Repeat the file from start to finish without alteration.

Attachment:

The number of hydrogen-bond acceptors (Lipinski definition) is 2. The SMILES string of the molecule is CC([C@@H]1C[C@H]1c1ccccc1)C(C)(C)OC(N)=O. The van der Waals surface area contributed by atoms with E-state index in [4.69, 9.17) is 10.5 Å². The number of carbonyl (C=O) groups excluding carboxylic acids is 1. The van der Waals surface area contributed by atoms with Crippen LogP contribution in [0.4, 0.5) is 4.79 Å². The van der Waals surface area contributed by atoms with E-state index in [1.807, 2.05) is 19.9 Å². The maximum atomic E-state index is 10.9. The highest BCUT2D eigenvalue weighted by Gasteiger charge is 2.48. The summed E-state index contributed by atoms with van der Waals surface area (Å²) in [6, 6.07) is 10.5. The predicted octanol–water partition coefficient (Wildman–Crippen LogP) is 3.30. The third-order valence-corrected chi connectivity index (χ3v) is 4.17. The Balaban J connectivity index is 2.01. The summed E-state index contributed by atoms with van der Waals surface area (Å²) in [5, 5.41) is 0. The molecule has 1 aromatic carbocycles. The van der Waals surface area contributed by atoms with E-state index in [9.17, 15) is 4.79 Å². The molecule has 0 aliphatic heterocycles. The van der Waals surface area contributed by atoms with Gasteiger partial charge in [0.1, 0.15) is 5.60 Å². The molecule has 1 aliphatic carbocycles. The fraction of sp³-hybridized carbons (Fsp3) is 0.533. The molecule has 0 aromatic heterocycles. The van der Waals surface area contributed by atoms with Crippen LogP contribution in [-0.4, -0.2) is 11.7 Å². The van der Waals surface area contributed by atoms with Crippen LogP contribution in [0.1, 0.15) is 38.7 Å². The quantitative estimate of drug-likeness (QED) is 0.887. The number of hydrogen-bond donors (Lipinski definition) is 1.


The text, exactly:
The number of hydrogen-bond acceptors (Lipinski definition) is 2. The SMILES string of the molecule is CC([C@@H]1C[C@H]1c1ccccc1)C(C)(C)OC(N)=O. The van der Waals surface area contributed by atoms with E-state index in [4.69, 9.17) is 10.5 Å². The number of carbonyl (C=O) groups excluding carboxylic acids is 1. The van der Waals surface area contributed by atoms with Crippen LogP contribution in [0.4, 0.5) is 4.79 Å². The van der Waals surface area contributed by atoms with E-state index in [1.807, 2.05) is 19.9 Å². The maximum atomic E-state index is 10.9. The highest BCUT2D eigenvalue weighted by Gasteiger charge is 2.48. The summed E-state index contributed by atoms with van der Waals surface area (Å²) in [6, 6.07) is 10.5. The predicted octanol–water partition coefficient (Wildman–Crippen LogP) is 3.30. The third-order valence-corrected chi connectivity index (χ3v) is 4.17. The Balaban J connectivity index is 2.01. The summed E-state index contributed by atoms with van der Waals surface area (Å²) in [5, 5.41) is 0. The molecule has 1 aromatic carbocycles. The van der Waals surface area contributed by atoms with E-state index in [9.17, 15) is 4.79 Å². The molecule has 0 aliphatic heterocycles. The van der Waals surface area contributed by atoms with Gasteiger partial charge in [0.1, 0.15) is 5.60 Å². The molecule has 1 aliphatic carbocycles. The fraction of sp³-hybridized carbons (Fsp3) is 0.533. The molecule has 0 aromatic heterocycles. The van der Waals surface area contributed by atoms with Crippen LogP contribution in [-0.4, -0.2) is 11.7 Å². The van der Waals surface area contributed by atoms with Crippen LogP contribution in [0.1, 0.15) is 38.7 Å². The quantitative estimate of drug-likeness (QED) is 0.887. The number of hydrogen-bond donors (Lipinski definition) is 1.